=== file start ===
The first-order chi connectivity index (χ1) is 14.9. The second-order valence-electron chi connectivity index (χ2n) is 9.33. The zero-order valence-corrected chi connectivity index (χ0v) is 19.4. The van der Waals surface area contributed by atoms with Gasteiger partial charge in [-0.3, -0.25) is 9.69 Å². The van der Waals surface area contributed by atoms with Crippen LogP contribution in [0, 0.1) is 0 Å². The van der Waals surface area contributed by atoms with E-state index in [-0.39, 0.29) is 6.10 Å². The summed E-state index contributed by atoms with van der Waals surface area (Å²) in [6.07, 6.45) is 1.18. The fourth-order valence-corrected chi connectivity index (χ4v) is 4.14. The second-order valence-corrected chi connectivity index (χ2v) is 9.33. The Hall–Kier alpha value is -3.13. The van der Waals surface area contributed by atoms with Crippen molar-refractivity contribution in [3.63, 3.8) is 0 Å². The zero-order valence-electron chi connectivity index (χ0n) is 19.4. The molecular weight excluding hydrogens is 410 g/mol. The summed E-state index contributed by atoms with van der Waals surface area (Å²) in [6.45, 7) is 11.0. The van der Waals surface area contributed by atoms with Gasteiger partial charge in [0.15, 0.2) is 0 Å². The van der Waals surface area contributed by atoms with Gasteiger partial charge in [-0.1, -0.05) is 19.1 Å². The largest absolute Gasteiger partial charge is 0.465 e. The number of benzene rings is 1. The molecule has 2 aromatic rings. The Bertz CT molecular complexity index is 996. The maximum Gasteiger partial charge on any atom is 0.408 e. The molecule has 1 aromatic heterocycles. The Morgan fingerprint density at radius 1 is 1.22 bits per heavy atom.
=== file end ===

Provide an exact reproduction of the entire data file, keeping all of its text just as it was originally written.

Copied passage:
The first-order chi connectivity index (χ1) is 14.9. The second-order valence-electron chi connectivity index (χ2n) is 9.33. The zero-order valence-corrected chi connectivity index (χ0v) is 19.4. The van der Waals surface area contributed by atoms with Gasteiger partial charge in [-0.3, -0.25) is 9.69 Å². The van der Waals surface area contributed by atoms with Crippen LogP contribution in [0, 0.1) is 0 Å². The van der Waals surface area contributed by atoms with E-state index in [-0.39, 0.29) is 6.10 Å². The summed E-state index contributed by atoms with van der Waals surface area (Å²) in [6.07, 6.45) is 1.18. The fourth-order valence-corrected chi connectivity index (χ4v) is 4.14. The second-order valence-corrected chi connectivity index (χ2v) is 9.33. The Hall–Kier alpha value is -3.13. The van der Waals surface area contributed by atoms with Crippen molar-refractivity contribution in [3.63, 3.8) is 0 Å². The zero-order valence-electron chi connectivity index (χ0n) is 19.4. The molecular weight excluding hydrogens is 410 g/mol. The summed E-state index contributed by atoms with van der Waals surface area (Å²) in [6.45, 7) is 11.0. The van der Waals surface area contributed by atoms with Gasteiger partial charge in [0.15, 0.2) is 0 Å². The van der Waals surface area contributed by atoms with Gasteiger partial charge in [-0.1, -0.05) is 19.1 Å². The largest absolute Gasteiger partial charge is 0.465 e. The number of benzene rings is 1. The molecule has 2 aromatic rings. The Bertz CT molecular complexity index is 996. The maximum Gasteiger partial charge on any atom is 0.408 e. The molecule has 1 aromatic heterocycles. The Morgan fingerprint density at radius 1 is 1.22 bits per heavy atom.